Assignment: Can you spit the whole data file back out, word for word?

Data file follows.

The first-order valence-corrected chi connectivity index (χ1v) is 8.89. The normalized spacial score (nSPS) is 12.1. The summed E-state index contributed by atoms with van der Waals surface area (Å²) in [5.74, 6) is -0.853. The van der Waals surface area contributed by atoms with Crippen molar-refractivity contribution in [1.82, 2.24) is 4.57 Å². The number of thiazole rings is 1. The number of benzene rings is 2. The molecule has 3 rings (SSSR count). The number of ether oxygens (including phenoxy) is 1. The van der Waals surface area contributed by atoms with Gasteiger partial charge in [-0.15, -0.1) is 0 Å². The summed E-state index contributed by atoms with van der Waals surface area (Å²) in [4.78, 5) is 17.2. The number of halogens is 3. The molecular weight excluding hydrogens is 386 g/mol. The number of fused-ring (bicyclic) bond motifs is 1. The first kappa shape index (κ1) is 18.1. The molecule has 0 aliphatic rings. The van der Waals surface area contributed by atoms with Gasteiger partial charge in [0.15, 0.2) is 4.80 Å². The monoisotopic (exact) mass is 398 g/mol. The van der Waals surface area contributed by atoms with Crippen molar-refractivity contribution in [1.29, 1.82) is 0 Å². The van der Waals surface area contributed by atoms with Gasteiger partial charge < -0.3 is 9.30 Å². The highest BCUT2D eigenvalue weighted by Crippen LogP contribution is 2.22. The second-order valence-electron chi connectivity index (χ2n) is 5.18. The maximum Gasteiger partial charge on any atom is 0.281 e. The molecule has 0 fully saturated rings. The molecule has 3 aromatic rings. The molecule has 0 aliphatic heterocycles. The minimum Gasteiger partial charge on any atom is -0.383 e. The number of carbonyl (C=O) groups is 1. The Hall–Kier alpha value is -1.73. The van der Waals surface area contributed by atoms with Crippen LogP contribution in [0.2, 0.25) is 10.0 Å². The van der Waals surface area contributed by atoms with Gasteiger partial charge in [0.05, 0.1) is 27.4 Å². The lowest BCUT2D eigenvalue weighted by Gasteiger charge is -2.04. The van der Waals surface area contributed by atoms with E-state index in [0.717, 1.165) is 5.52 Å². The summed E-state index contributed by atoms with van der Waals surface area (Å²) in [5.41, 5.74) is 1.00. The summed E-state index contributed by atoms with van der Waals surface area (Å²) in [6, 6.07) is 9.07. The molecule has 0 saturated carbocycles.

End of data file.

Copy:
The first-order valence-corrected chi connectivity index (χ1v) is 8.89. The normalized spacial score (nSPS) is 12.1. The summed E-state index contributed by atoms with van der Waals surface area (Å²) in [5.74, 6) is -0.853. The van der Waals surface area contributed by atoms with Crippen molar-refractivity contribution in [1.82, 2.24) is 4.57 Å². The number of thiazole rings is 1. The number of benzene rings is 2. The molecule has 3 rings (SSSR count). The number of ether oxygens (including phenoxy) is 1. The van der Waals surface area contributed by atoms with Gasteiger partial charge in [-0.15, -0.1) is 0 Å². The summed E-state index contributed by atoms with van der Waals surface area (Å²) in [4.78, 5) is 17.2. The number of halogens is 3. The molecular weight excluding hydrogens is 386 g/mol. The number of fused-ring (bicyclic) bond motifs is 1. The first kappa shape index (κ1) is 18.1. The molecule has 0 aliphatic rings. The van der Waals surface area contributed by atoms with Gasteiger partial charge in [0.15, 0.2) is 4.80 Å². The monoisotopic (exact) mass is 398 g/mol. The van der Waals surface area contributed by atoms with Crippen molar-refractivity contribution in [1.29, 1.82) is 0 Å². The van der Waals surface area contributed by atoms with Gasteiger partial charge < -0.3 is 9.30 Å². The highest BCUT2D eigenvalue weighted by Crippen LogP contribution is 2.22. The second-order valence-electron chi connectivity index (χ2n) is 5.18. The maximum Gasteiger partial charge on any atom is 0.281 e. The molecule has 0 fully saturated rings. The molecule has 3 aromatic rings. The molecule has 0 aliphatic heterocycles. The minimum Gasteiger partial charge on any atom is -0.383 e. The number of carbonyl (C=O) groups is 1. The Hall–Kier alpha value is -1.73. The van der Waals surface area contributed by atoms with Crippen LogP contribution in [0.2, 0.25) is 10.0 Å². The van der Waals surface area contributed by atoms with Gasteiger partial charge in [0.05, 0.1) is 27.4 Å². The lowest BCUT2D eigenvalue weighted by Gasteiger charge is -2.04. The van der Waals surface area contributed by atoms with E-state index in [0.717, 1.165) is 5.52 Å². The summed E-state index contributed by atoms with van der Waals surface area (Å²) in [5.41, 5.74) is 1.00. The summed E-state index contributed by atoms with van der Waals surface area (Å²) in [6, 6.07) is 9.07. The molecule has 0 saturated carbocycles.